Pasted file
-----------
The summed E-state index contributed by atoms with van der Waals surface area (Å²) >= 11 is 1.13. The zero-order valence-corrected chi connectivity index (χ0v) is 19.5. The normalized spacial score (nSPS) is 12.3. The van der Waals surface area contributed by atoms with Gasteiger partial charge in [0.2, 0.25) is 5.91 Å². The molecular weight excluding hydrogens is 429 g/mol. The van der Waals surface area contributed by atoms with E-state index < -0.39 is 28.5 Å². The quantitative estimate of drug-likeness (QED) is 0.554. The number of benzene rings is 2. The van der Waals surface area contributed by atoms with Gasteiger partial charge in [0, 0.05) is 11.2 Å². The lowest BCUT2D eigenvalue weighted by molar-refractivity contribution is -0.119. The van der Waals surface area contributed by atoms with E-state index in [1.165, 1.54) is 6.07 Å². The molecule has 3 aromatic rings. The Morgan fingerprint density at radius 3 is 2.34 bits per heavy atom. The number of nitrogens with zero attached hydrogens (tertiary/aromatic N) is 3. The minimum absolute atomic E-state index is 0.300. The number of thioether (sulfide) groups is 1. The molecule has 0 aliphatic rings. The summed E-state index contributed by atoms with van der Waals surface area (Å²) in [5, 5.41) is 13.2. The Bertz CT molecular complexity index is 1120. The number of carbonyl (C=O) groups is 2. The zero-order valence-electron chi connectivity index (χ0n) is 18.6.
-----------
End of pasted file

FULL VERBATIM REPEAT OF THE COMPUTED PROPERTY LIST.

The summed E-state index contributed by atoms with van der Waals surface area (Å²) >= 11 is 1.13. The zero-order valence-corrected chi connectivity index (χ0v) is 19.5. The normalized spacial score (nSPS) is 12.3. The van der Waals surface area contributed by atoms with Gasteiger partial charge in [0.2, 0.25) is 5.91 Å². The molecular weight excluding hydrogens is 429 g/mol. The van der Waals surface area contributed by atoms with E-state index < -0.39 is 28.5 Å². The quantitative estimate of drug-likeness (QED) is 0.554. The number of benzene rings is 2. The van der Waals surface area contributed by atoms with Gasteiger partial charge in [0, 0.05) is 11.2 Å². The lowest BCUT2D eigenvalue weighted by molar-refractivity contribution is -0.119. The van der Waals surface area contributed by atoms with E-state index in [1.165, 1.54) is 6.07 Å². The molecule has 3 aromatic rings. The Morgan fingerprint density at radius 3 is 2.34 bits per heavy atom. The number of nitrogens with zero attached hydrogens (tertiary/aromatic N) is 3. The minimum absolute atomic E-state index is 0.300. The number of thioether (sulfide) groups is 1. The molecule has 0 aliphatic rings. The summed E-state index contributed by atoms with van der Waals surface area (Å²) in [5, 5.41) is 13.2. The Bertz CT molecular complexity index is 1120. The number of carbonyl (C=O) groups is 2. The zero-order valence-electron chi connectivity index (χ0n) is 18.6.